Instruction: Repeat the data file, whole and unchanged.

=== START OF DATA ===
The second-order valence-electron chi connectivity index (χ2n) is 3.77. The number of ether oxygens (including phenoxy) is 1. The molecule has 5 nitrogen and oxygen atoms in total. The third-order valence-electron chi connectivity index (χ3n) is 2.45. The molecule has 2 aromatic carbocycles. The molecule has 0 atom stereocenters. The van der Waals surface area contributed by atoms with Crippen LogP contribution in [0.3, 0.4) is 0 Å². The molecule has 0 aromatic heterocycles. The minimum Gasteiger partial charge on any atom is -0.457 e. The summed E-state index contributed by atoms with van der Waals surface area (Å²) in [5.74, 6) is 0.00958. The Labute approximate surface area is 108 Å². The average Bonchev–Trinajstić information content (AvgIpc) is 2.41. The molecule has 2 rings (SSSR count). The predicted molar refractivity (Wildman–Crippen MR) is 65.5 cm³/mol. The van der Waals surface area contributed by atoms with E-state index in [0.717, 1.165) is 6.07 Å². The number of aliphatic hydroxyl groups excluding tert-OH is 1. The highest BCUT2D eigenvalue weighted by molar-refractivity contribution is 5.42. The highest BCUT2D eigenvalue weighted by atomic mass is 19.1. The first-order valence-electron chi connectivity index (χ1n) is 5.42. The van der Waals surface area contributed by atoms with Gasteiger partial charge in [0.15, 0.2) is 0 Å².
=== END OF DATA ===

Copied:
The second-order valence-electron chi connectivity index (χ2n) is 3.77. The number of ether oxygens (including phenoxy) is 1. The molecule has 5 nitrogen and oxygen atoms in total. The third-order valence-electron chi connectivity index (χ3n) is 2.45. The molecule has 2 aromatic carbocycles. The molecule has 0 atom stereocenters. The van der Waals surface area contributed by atoms with Crippen LogP contribution in [0.3, 0.4) is 0 Å². The molecule has 0 aromatic heterocycles. The minimum Gasteiger partial charge on any atom is -0.457 e. The summed E-state index contributed by atoms with van der Waals surface area (Å²) in [5.74, 6) is 0.00958. The Labute approximate surface area is 108 Å². The average Bonchev–Trinajstić information content (AvgIpc) is 2.41. The molecule has 2 rings (SSSR count). The predicted molar refractivity (Wildman–Crippen MR) is 65.5 cm³/mol. The van der Waals surface area contributed by atoms with E-state index in [0.717, 1.165) is 6.07 Å². The number of aliphatic hydroxyl groups excluding tert-OH is 1. The highest BCUT2D eigenvalue weighted by molar-refractivity contribution is 5.42. The highest BCUT2D eigenvalue weighted by atomic mass is 19.1. The first-order valence-electron chi connectivity index (χ1n) is 5.42. The van der Waals surface area contributed by atoms with Gasteiger partial charge in [0.15, 0.2) is 0 Å².